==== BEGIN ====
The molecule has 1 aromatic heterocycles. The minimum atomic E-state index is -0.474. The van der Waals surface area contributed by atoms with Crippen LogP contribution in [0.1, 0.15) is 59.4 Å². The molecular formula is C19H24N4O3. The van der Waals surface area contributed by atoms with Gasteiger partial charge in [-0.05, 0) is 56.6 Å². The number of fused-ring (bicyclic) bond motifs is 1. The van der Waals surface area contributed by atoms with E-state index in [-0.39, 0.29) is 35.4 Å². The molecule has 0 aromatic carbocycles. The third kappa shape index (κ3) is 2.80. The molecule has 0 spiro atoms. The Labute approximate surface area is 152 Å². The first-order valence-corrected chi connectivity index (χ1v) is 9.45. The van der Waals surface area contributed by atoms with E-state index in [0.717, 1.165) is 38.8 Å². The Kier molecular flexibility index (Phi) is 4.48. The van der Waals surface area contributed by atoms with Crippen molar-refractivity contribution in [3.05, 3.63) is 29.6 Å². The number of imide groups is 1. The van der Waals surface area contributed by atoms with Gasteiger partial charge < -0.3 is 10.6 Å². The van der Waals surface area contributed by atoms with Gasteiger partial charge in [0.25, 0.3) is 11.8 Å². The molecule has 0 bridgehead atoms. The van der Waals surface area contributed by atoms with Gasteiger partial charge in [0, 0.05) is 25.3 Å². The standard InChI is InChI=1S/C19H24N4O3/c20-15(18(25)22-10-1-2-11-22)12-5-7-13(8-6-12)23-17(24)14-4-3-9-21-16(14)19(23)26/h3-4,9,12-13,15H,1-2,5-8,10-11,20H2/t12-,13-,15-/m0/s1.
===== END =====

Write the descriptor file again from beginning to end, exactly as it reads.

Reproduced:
The molecule has 1 aromatic heterocycles. The minimum atomic E-state index is -0.474. The van der Waals surface area contributed by atoms with Crippen LogP contribution in [0.1, 0.15) is 59.4 Å². The molecular formula is C19H24N4O3. The van der Waals surface area contributed by atoms with Gasteiger partial charge in [-0.05, 0) is 56.6 Å². The number of fused-ring (bicyclic) bond motifs is 1. The van der Waals surface area contributed by atoms with E-state index in [-0.39, 0.29) is 35.4 Å². The molecule has 0 aromatic carbocycles. The third kappa shape index (κ3) is 2.80. The molecule has 0 spiro atoms. The Labute approximate surface area is 152 Å². The first-order valence-corrected chi connectivity index (χ1v) is 9.45. The van der Waals surface area contributed by atoms with E-state index in [0.717, 1.165) is 38.8 Å². The Kier molecular flexibility index (Phi) is 4.48. The van der Waals surface area contributed by atoms with Crippen molar-refractivity contribution in [3.05, 3.63) is 29.6 Å². The number of imide groups is 1. The van der Waals surface area contributed by atoms with Gasteiger partial charge < -0.3 is 10.6 Å². The van der Waals surface area contributed by atoms with Gasteiger partial charge in [0.25, 0.3) is 11.8 Å². The molecule has 0 bridgehead atoms. The van der Waals surface area contributed by atoms with Gasteiger partial charge in [0, 0.05) is 25.3 Å². The standard InChI is InChI=1S/C19H24N4O3/c20-15(18(25)22-10-1-2-11-22)12-5-7-13(8-6-12)23-17(24)14-4-3-9-21-16(14)19(23)26/h3-4,9,12-13,15H,1-2,5-8,10-11,20H2/t12-,13-,15-/m0/s1.